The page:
Johan Sørensen

Setting up Lighttpd for local Rails development

In my previous lighttpd article I only briefly mentioned how to configure it once it was compiled and installed. But I don’t really think there’s much reason to go into detail with configuring lighttpd because it’s pretty straight-forward and the comments in the example `lighttpd.conf` explains the different options pretty well.

However, since Lighttpd is a lean mean fast-cgi serving machine I’ve starting using it locally for developing Rails applications. It simply feels slighty faster than Apache2 with fast-cgi and since Rails reloads all it’s lovely goodies when you’re running in development mode, I see no reason to spend time waiting for webrick or “normal cgi” whenever I reload the page.

The “system” I’m currently using for local development is that each Rails application get its own lighttpd.conf located in `$RAILS_ROOT/config`. Obviously this limits me when it comes to working on more than one Rails application at exactly the same time, but I don’t multitask that good anyway and since I have a certain amount of terminals open anyway, using the tabbed ones in iTerm in my case, whenever I’m working on a particular app (tailing logfiles, irb and such), so why not open another one for lighttpd while I’m there.

Anyway, to the Config Mobile!

My lighttpd.conf for each project looks like this (located in $RAILS_ROOT/config/lighttpd.conf):

UPDATE: Apparently there’s a bug in Apples kqeue, which causes system freezes on dual machines, I’ve experienced this myself. The fix is to use “select” as the event-handler.

server.port = 8080
server.bind = ""
server.event-handler = "freebsd-kqueue" # OR "select" if you're on a dual cpu mac
server.modules = ( "mod_rewrite", "mod_fastcgi" )

server.document-root = "/Users/johan/railsapp/public"
server.errorlog      = "/Users/johan/railsapp/log/server.log"

server.error-handler-404 = "/dispatch.fcgi"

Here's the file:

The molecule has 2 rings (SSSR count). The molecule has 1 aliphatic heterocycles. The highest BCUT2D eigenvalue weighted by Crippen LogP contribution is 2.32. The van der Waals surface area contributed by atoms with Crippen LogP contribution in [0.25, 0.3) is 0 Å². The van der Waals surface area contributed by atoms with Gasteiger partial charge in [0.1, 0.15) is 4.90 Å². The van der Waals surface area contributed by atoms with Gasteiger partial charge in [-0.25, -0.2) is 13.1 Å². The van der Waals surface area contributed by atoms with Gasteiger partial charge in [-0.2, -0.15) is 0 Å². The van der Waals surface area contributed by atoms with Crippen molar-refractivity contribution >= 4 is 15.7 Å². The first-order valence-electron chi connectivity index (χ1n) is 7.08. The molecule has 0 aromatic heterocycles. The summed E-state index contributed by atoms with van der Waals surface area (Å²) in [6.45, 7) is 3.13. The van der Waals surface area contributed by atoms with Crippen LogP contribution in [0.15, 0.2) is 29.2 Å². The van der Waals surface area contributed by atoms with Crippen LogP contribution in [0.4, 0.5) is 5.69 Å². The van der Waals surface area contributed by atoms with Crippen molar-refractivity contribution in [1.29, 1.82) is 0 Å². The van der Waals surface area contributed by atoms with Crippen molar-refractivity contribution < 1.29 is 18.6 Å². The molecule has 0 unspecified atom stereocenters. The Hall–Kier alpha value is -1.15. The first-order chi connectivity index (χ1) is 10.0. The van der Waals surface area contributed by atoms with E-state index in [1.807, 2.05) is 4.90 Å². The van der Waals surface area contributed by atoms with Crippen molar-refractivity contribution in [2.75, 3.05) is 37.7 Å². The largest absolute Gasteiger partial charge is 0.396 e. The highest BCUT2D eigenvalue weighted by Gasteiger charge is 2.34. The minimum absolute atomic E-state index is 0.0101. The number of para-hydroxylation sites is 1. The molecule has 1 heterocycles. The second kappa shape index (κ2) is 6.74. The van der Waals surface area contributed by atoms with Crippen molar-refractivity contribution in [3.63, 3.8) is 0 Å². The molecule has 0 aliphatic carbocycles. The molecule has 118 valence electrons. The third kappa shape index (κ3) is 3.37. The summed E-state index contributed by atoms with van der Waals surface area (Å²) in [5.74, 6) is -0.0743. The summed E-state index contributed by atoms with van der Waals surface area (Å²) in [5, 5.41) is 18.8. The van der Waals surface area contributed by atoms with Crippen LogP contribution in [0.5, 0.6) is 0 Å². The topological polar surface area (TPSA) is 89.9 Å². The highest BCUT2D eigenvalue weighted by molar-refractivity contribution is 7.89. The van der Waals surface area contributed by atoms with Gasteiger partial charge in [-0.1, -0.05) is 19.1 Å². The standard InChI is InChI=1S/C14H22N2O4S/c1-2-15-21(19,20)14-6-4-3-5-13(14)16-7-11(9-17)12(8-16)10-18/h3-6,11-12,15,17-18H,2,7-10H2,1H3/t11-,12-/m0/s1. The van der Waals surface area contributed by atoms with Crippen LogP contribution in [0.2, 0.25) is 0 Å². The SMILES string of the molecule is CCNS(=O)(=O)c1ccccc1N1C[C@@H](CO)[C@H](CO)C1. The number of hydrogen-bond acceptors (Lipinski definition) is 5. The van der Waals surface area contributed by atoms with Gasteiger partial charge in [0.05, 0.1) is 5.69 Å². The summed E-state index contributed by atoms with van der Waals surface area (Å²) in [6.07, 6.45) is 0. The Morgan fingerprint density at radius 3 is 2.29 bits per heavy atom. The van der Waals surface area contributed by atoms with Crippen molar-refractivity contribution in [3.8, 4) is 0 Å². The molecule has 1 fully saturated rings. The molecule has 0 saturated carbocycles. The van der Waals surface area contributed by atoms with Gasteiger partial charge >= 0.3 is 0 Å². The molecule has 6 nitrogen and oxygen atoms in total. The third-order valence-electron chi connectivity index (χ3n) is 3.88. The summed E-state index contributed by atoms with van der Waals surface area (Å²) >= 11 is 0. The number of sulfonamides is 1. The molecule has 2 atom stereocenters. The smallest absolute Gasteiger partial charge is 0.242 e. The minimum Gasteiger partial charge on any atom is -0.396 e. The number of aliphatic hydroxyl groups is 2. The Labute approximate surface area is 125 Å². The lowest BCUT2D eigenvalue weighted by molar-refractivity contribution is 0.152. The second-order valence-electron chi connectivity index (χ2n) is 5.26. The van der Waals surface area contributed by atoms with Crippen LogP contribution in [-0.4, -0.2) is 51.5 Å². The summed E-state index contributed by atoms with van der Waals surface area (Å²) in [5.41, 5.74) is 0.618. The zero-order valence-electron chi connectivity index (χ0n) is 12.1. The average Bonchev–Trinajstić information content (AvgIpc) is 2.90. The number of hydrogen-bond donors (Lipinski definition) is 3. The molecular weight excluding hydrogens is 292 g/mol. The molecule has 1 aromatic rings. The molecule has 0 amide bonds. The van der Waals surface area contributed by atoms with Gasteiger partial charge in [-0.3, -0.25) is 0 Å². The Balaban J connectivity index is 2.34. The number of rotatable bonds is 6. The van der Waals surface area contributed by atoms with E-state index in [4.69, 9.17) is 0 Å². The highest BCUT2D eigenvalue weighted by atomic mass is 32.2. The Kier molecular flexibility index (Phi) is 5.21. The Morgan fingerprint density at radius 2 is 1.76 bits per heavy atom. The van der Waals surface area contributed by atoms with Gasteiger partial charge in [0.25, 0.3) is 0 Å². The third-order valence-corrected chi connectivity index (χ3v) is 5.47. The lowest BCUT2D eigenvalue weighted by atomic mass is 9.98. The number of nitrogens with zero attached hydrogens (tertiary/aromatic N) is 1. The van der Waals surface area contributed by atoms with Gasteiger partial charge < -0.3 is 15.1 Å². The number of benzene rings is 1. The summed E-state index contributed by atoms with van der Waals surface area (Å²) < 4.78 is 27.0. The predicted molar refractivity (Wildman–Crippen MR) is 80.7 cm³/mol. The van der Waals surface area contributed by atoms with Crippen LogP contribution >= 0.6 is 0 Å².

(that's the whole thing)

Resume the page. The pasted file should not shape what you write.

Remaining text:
fastcgi.server = ( ".fcgi" =>
  ( "localhost" =>
        "min-procs" => 1, 
        "max-procs" => 5,
        "socket"   => "/tmp/railsapp.fcgi.socket",
        "bin-path" => "/Users/johan/railsapp/public/dispatch.fcgi",
        "bin-environment" => ( "RAILS_ENV" => "development" )
mimetype.assign             = (
  ".pdf"          =>      "application/pdf",
  ".gif"          =>      "image/gif",
  ".jpg"          =>      "image/jpeg",
  ".jpeg"         =>      "image/jpeg",
  ".png"          =>      "image/png",
  ".css"          =>      "text/css",
  [...and many more...]

That’s the bare minimum needed to get a fully functional Rails application development environment up and running that gets served by lighttpd, the above will most likely only work with Rails from 0.10.x and up since the error-handler stuff is what makes Routes happy.

I didn’t paste all of the mimetypes in there, you can grab those from the lighttpd.conf that ships with the lighttpd dist. Fact is, it works without defining the mimetypes for all my browsers except Camino, but I guess it’s always a good thing to make sure that files gets served the right way.

I then start lighttpd with either `lighttpd -D -f config/lighttpd.conf` or `lighttpd -f config/lighttpd.conf` depending on my mood (the -D switch makes it not go into the background; makes it easier to terminate without killall/PID hunting).

The README supplied with Rails also contains an example config for lighttpd which is pretty much the same as this one

That’s how I’m doing it right now, I guess there are better ways such as using the vhost facilities of lighttpd. But honestly I just can’t be bothered for local development on my box where i’m the only one accessing the webserver(s). I like to keep things simple and seperated.


  1. Chris Says:

    This may be obvious to others, but since I had been using a plain Apache setup to date, I had not installed the FCGI Ruby gem, which you’ll need for this. Therefore, I’d suggest mentioning, or people doing sudo gem install fcgi if you haven’t already. After this, my Rails setup on lighttpd worked fine.

  2. Chris Says:

    One other note. If you’re running lighttpd as non-root user (such as for a local Rails setup like above), lighttpd is probably not in your path. It is in /usr/local/sbin.

  3. Jan Kneschke Says:

    to simplify the pidfile hunting, set = “/var/run/”

    $ kill `cat /var/run/`

    will take it down afterwards. This is what the start and stop scripts are doing for you otherwise.

  4. Kevin Says:

    Is anyone running lighttpd under OSX on dual CPU machines? I’m having real stability problems which I’ve detailed here.

  5. johan Says:

    Kevin: Haven’t noticed anything (I have a dual), but I only run it on osx for local development purporses, which means hardly no load..

  6. cboone Says:

    Great idea Jan, but it didn’t work for me.

    Instead, I use

    sudo kill `cat /var/run/`

    The sudo is needed because I run lighttpd under it (— is that unnecessary? —); the backticks dictate that cat be run first, and that its output be fed to kill as an argument.

    Then in my .profile, I defined the following alias:

    alias light_stop='sudo kill `cat /var/run/`'

    and now I just type light_stop and lighttpd is dead.

    Thanks for the excellent tutorial Johan…

  7. cboone Says:

    Argh. Maybe Jan and I said the same thing…

    The backticks are being filtered out of the comments. There should be a backtick before ‘cat’ and after ‘pid’…